When Republican Michele Bachmann announced her candidacy for US president on June 27, she used Tom Petty’s “American Girl” to rally her supporters. And Petty didn’t like it. The musician’s lawyers were reportedly working on a cease and desist before the day was out.
Bachmann shouldn’t have been surprised. When George W. Bush tried to use Petty’s “I Won’t Back Down” during his 2000 election bid, he was similarly rebuffed. Bush voluntarily gave up use of the song after Petty’s complaint.
Can an artist legally force a politician to stop using his or her song?
Petty isn’t the only artist who has served a cease and desist (or even sued) over a candidate’s misappropriation of a song. Whether or not the candidates are actually infringing on the artists’ intellectual property rights is still a question, though.
In 2008, John McCain’s campaign got complaints from a number of artists, including Van Halen, Heart, Jackson Browne*, John Mellencamp, and Boni Jovi, for using their material without their approval. The campaign eventually stopped using most of the songs voluntarily, even though it claimed it had the right to play them due to a licensing agreement with performance rights organization ASCAP (American Society of Composers, Authors, and Publishers).
When events or venues license music through a performance rights organization like ASCAP, the licensor can play a song without the artist’s explicit permission. But that doesn’t mean the artists will appreciate being associated with a candidate who has licensed his or her music. In most cases like this, the artist and the accused politician have decidedly different political views, and that may be enough to stop this sort of use. As Eriq Gardner notes in the Hollywood Reporter, the artists could still claim false endorsement:
A dispute over music played at a campaign event, like the developing Petty vs. Bachmann fued, is an entirely new legal debate. Arguably, so long as a campaign purchases a license from the performance rights organization ASCAP, it should stand on solid ground. On the other hand, Petty could still claim that such music constituted an implied endorsement of the Republican candidate.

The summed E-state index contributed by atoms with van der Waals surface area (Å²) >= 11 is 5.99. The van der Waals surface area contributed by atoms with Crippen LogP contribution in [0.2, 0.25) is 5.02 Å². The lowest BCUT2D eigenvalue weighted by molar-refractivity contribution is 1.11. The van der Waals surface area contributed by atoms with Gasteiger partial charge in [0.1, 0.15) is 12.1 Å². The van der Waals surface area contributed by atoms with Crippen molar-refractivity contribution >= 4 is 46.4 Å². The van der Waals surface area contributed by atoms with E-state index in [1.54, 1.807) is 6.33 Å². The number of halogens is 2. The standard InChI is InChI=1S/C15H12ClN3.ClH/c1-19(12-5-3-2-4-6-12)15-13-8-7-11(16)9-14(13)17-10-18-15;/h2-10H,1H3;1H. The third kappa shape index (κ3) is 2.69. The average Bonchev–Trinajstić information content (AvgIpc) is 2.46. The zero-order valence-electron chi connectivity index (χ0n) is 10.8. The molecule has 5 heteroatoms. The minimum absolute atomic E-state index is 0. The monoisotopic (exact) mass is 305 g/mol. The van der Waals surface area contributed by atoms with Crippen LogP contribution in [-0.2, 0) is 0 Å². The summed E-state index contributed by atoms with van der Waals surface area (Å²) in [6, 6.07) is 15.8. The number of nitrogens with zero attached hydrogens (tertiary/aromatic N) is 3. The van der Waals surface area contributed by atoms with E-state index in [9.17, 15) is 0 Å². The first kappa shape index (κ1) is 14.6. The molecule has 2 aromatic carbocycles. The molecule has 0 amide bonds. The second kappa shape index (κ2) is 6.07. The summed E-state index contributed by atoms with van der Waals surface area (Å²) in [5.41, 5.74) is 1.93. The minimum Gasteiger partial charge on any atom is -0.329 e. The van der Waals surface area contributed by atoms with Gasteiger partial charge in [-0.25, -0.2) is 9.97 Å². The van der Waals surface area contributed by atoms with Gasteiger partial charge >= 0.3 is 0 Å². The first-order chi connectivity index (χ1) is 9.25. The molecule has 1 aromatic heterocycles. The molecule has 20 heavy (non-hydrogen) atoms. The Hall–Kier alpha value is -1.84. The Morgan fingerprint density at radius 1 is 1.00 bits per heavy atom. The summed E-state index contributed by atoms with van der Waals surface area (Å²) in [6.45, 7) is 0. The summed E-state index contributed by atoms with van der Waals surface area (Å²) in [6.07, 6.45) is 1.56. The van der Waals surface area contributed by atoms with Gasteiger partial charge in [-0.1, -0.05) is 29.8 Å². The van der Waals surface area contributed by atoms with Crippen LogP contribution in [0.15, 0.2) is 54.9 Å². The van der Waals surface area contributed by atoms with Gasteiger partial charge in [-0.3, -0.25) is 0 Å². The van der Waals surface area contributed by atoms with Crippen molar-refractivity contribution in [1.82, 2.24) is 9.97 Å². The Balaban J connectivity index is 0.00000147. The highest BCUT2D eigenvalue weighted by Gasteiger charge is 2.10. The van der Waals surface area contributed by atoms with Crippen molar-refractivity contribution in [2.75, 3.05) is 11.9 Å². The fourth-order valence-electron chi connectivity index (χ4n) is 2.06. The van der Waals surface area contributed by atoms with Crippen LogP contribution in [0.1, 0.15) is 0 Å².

[Editor's note: The distinction between a campaign purchasing an ASCAP license and the question of "false endorsement" is one between copyright and trademark law. Licensing is a copyright issue; endorsement is a trademark issue.]
It’s unclear whether or not Bachmann will continue to use “American Girl” (she has used it at least once since the cease and desist was issued) or whether Petty will pursue further action if she doesn’t. What is clear is that we should probably get used to arguments like these as the election ramps up: Katrina and The Waves have also issued a statement saying they don’t approve of the use of their song “Walkin’ On Sunshine” at Bachmann’s rallies.
*Of the offended artists, Jackson Browne was the only one to actually bring a lawsuit against the campaign. To be fair, Browne’s music was used in an ad for the campaign, not just at rallies. The case settled in 2010 for an undisclosed sum and an apology from McCain.